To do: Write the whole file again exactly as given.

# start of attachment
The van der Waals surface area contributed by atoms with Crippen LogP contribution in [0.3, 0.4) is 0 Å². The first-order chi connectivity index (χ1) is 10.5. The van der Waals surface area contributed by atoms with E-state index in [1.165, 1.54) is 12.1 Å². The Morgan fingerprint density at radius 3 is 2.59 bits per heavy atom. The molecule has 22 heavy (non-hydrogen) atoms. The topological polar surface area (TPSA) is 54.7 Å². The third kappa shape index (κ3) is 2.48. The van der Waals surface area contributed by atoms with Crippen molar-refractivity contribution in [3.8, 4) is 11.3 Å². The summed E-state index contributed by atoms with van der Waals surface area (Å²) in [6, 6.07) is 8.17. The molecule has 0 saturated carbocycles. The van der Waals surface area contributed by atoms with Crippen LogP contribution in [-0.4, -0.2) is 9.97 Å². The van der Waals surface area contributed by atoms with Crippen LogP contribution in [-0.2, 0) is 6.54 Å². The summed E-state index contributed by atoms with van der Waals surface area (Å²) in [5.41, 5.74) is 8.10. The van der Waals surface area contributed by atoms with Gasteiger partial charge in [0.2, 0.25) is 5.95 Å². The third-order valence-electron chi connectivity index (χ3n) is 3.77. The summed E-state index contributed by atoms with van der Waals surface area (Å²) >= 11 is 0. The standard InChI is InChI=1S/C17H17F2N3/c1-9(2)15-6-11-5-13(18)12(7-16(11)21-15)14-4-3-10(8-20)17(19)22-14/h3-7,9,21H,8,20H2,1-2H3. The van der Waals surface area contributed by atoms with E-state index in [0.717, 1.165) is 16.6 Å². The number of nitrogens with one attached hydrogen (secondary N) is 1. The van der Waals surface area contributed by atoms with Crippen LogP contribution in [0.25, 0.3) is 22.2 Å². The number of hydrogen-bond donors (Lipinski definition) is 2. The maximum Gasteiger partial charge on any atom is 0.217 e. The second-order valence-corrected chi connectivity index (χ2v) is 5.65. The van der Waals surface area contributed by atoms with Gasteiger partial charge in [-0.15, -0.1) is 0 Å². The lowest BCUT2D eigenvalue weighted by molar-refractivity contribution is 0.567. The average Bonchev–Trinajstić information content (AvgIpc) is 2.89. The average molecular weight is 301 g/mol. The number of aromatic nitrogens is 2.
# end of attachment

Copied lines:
The van der Waals surface area contributed by atoms with Crippen LogP contribution in [0.3, 0.4) is 0 Å². The first-order chi connectivity index (χ1) is 10.5. The van der Waals surface area contributed by atoms with E-state index in [1.165, 1.54) is 12.1 Å². The Morgan fingerprint density at radius 3 is 2.59 bits per heavy atom. The molecule has 22 heavy (non-hydrogen) atoms. The topological polar surface area (TPSA) is 54.7 Å². The third kappa shape index (κ3) is 2.48. The van der Waals surface area contributed by atoms with Crippen molar-refractivity contribution in [3.8, 4) is 11.3 Å². The summed E-state index contributed by atoms with van der Waals surface area (Å²) in [6, 6.07) is 8.17. The molecule has 0 saturated carbocycles. The van der Waals surface area contributed by atoms with Crippen LogP contribution in [-0.4, -0.2) is 9.97 Å². The van der Waals surface area contributed by atoms with Crippen LogP contribution in [-0.2, 0) is 6.54 Å². The summed E-state index contributed by atoms with van der Waals surface area (Å²) in [5.41, 5.74) is 8.10. The van der Waals surface area contributed by atoms with Gasteiger partial charge in [0.2, 0.25) is 5.95 Å². The third-order valence-electron chi connectivity index (χ3n) is 3.77. The summed E-state index contributed by atoms with van der Waals surface area (Å²) >= 11 is 0. The standard InChI is InChI=1S/C17H17F2N3/c1-9(2)15-6-11-5-13(18)12(7-16(11)21-15)14-4-3-10(8-20)17(19)22-14/h3-7,9,21H,8,20H2,1-2H3. The van der Waals surface area contributed by atoms with E-state index in [0.717, 1.165) is 16.6 Å². The number of nitrogens with one attached hydrogen (secondary N) is 1. The van der Waals surface area contributed by atoms with Crippen LogP contribution in [0.25, 0.3) is 22.2 Å². The number of hydrogen-bond donors (Lipinski definition) is 2. The maximum Gasteiger partial charge on any atom is 0.217 e. The second-order valence-corrected chi connectivity index (χ2v) is 5.65. The van der Waals surface area contributed by atoms with Gasteiger partial charge in [-0.15, -0.1) is 0 Å². The lowest BCUT2D eigenvalue weighted by molar-refractivity contribution is 0.567. The average Bonchev–Trinajstić information content (AvgIpc) is 2.89. The average molecular weight is 301 g/mol. The number of aromatic nitrogens is 2.